This year’s NRA National Smallbore Rifle Championships not only brought shooters from all over the country to compete at the Wa Ke’ De rifle range in Bristol, IN, but it also brought promise to the shooting-sports community itself. Young shooters attend the NRA National Smallbore Championships for many reasons, such as being scouted for a collegiate team, the chance to win titles and to have fun. One team in particular dominated the 2019 contest—the Texas State Rifle Association (TSRA). Comprised of four young ladies, they are fierce and dedicated to their sport. They are the future of the shooting sports.
At the 2019 3-P awards ceremony (l. to r.): Malori Brown, Bella Gamez, Abigail Zinsmeyer, M’Leah Lambdin and Coach Joel Brown.
Each of these teenage girls—Abigail Zinsmeyer, M’Leah Lambdin, Bella Gamez and Team Captain Malori Brown—has their own story about their start in competitive shooting, but one thing is for sure, they are unstoppable. The team, coached by Joel Brown, did phenomenal in Bristol this year, winning the Metric 3-P Iron Sights team match, the overall team aggregate for Metric 3-P, the Conventional 3-P Iron Sights team match, the Whistler Boy, the Conventional 3-P Any Sights team match and the overall aggregate for Conventional 3-P teams.
All four young women gave 100 percent, which is how each arrived at the lofty summit they’re at now.
Castroville, TX, team member Abigail Zinsmeyer began shooting in 4th grade through the 4-H program. Influenced by her dad who was active in the shooting sports, she discovered a liking for it and shot at various NRA junior rifle camps as well as teams in Texas, where she became friends with Lambdin, Gamez and Brown. She trains in smallbore between 3 to 5 days a week along with air rifle at her home outdoor range that she built (with help from dad) in order for her to practice. Her rifle is a Feinwerkbau 2700 Light and she uses Eley tenex ammunition. Zinsmeyer’s gear includes a Hitex suit, Sauer shooting boots and a Gehmann shooting glove. Additionally, she uses a synthetic sling which she finds doesn’t stretch over time. Her offhand stand and kneeling roll are Champion’s Choice and she uses a Tec-Hro monocle instead of shooting glasses for her vision correction.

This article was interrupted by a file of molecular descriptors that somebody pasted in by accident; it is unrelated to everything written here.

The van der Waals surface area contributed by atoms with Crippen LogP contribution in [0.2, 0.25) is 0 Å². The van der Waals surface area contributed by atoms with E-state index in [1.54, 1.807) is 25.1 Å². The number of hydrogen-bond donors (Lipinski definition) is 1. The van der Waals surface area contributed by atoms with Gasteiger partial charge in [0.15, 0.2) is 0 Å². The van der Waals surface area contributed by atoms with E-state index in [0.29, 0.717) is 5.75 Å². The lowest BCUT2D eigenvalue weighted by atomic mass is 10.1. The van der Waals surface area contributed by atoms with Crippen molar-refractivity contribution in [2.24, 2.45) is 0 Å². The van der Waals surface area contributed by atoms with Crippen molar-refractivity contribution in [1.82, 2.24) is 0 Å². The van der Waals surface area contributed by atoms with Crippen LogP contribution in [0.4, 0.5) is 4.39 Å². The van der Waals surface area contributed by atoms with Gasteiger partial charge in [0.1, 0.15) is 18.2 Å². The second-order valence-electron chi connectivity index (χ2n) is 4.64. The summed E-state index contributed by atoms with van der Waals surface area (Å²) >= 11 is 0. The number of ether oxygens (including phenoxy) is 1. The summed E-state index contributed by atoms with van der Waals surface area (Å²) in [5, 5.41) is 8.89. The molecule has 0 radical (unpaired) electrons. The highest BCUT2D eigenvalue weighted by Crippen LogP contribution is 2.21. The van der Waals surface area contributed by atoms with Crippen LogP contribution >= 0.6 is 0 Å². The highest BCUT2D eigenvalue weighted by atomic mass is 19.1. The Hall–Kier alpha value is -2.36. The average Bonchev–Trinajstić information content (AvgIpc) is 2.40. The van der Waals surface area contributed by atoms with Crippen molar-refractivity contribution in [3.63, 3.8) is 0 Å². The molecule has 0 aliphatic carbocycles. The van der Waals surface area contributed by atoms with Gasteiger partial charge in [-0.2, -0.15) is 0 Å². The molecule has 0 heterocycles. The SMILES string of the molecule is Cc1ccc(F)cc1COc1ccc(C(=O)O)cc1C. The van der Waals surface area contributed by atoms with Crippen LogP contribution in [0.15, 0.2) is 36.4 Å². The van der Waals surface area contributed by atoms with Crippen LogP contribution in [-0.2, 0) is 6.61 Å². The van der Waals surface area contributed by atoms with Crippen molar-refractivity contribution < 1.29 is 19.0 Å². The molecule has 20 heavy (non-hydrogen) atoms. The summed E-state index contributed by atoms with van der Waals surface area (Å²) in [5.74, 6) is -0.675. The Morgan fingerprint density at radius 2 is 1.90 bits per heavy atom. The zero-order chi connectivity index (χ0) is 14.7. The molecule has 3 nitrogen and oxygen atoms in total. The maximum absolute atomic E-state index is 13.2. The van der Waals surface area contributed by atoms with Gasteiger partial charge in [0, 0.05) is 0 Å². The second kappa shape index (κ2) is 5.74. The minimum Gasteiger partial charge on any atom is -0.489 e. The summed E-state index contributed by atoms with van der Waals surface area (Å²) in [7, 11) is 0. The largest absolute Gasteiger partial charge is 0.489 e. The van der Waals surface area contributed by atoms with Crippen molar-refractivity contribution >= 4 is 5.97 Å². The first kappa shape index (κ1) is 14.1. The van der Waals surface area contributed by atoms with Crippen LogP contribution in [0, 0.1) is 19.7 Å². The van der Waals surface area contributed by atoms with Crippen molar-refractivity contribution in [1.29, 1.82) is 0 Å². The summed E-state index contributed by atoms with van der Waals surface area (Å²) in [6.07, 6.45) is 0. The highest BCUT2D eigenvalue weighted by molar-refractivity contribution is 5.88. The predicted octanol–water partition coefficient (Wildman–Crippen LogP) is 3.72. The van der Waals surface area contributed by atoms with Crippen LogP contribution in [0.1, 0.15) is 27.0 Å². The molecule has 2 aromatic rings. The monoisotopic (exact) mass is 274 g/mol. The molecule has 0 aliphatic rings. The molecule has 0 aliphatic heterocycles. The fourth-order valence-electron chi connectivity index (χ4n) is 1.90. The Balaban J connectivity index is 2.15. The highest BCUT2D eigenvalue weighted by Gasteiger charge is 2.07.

Zinsmeyer receives an award from NRA Competitive Shooting Director Cole McCulloch.
This fall, Zinsmeyer will be a senior in high school and her plans after graduation include shooting for an NCAA team with the ultimate goal of helping her collegiate team win an NCAA rifle championship. She loves the shooting sports—especially the friendships she’s developed through them.
Team member M’Leah Lambdin, from Granbury, TX, started shooting with her grandpa just for fun when she was 11 years old. She joined 4-H and developed an interest in competitive shooting. She found the TSRA team when they were looking for new members a few years back. Even though she was the youngest individual at tryouts, she showed promise and was invited to join the team. She quickly developed a friendship with Brown and her family. Being on the team is a huge time commitment, but it’s one that she feels pays off with the memories she has made and the support she receives from her teammates. Lambdin shoots a Walther KK500 and uses Lapua X-act ammunition. As a rising senior, her plans after high school include shooting on an NCAA rifle team and pursuing a Mathematics degree.